Fiber foods

Scientists spy on Mount Etna with fiber optic cables

Rising to 11,000 feet more than a million humans, Etna is one of the most watched volcanoes on the planet. Hundreds of sensors dot its flanks, and for good reason: it’s Europe’s most active volcano, periodically spewing out lava and huge plumes of debris that hover on the ground and generally make life miserable for those living. in his shadow.

But now scientists are spying on Mount Etna with an unlikely new monitoring device: fiber optic cables, like the ones that bring you the internet. Writing last week in the newspaper Nature Communicationresearchers describe how they used a technique known as distributed acoustic sensing, or DAS, to pick up seismic signals that conventional sensors missed. This could help improve the early warning system that people in surrounding regions of Italy rely on. Millions more around the world are also at the mercy of active volcanoes, which create chaos, big or small.

DAS shakes up (sorry) the science in a big way. When the internet was growing in the 1990s, telecoms ended up laying more fiber optic cables than they needed because the material itself was cheap compared to labor needed to bury him. This extra cable sits unused, or “dark”, and scientists can rent it to conduct DAS experiments. Engineers use it to monitor ground deformation, geophysicists use it to study earthquakesand biologists even use undersea cables to pick up the vibrations of whale calls.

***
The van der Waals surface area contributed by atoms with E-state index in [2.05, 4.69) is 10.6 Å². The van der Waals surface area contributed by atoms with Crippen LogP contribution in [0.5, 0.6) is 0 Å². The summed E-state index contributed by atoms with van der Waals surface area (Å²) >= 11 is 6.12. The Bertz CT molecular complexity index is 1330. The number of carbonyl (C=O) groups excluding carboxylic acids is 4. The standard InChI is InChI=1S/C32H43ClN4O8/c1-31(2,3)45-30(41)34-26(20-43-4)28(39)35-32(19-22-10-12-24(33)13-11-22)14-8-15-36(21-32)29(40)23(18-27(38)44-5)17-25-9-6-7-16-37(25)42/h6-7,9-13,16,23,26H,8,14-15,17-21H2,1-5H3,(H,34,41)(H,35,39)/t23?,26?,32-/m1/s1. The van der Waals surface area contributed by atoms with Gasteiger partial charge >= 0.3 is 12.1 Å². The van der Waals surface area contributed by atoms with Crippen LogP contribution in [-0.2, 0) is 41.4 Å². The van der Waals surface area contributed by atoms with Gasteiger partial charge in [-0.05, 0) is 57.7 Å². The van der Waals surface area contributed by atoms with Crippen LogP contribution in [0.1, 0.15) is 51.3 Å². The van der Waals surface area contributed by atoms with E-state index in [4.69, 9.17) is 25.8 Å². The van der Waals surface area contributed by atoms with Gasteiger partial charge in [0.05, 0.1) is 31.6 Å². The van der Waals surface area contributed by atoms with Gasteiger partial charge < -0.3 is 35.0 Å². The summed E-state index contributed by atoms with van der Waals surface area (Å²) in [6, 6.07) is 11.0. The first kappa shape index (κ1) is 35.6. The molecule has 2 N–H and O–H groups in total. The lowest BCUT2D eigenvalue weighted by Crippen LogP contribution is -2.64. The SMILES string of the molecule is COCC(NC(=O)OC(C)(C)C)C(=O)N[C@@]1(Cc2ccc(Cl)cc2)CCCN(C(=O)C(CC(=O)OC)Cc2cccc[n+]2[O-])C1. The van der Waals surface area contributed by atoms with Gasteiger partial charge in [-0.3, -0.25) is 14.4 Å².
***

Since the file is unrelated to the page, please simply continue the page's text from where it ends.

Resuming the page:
Dig a trench to bury the DAC cable

Photographer: P. Jousset

Optical fiber works by carrying signals from point A to point B in the form of light pulses. But if the cable is disrupted by, say, an earthquake, a tiny amount of that light is reflected back to the source. To measure this, scientists use an ‘interrogator’, which fires a laser through the fibers and analyzes what comes back. Because researchers know the speed of light, they can determine disturbances at different lengths along the cable: something happening 60 feet away will reflect light that takes a little longer to get to the interrogator. that something happens 50 feet away.

These measures are sensitive. For example, in the spring of 2020, at the start of the Covid-19 shutdowns, scientists at Pennsylvania State University used their campus’ buried dark fiber optic to observe the decline and resumption of pedestrian and traffic movement. vehicles. They could even tell the source of the air disturbance by the frequency of its vibration: a human footstep is between 1 and 5 hertz, while automobile traffic is 40 to 50 hertz.

This new research is centered on the same idea, only these scientists have done it on an active volcano. Because telecoms never bothered to lay fiber optics on Mount Etna, researchers dug a three-quarter-mile ditch less than a foot deep and buried their own, not far from the edge. of the volcano.

Illustration: P. Jousset

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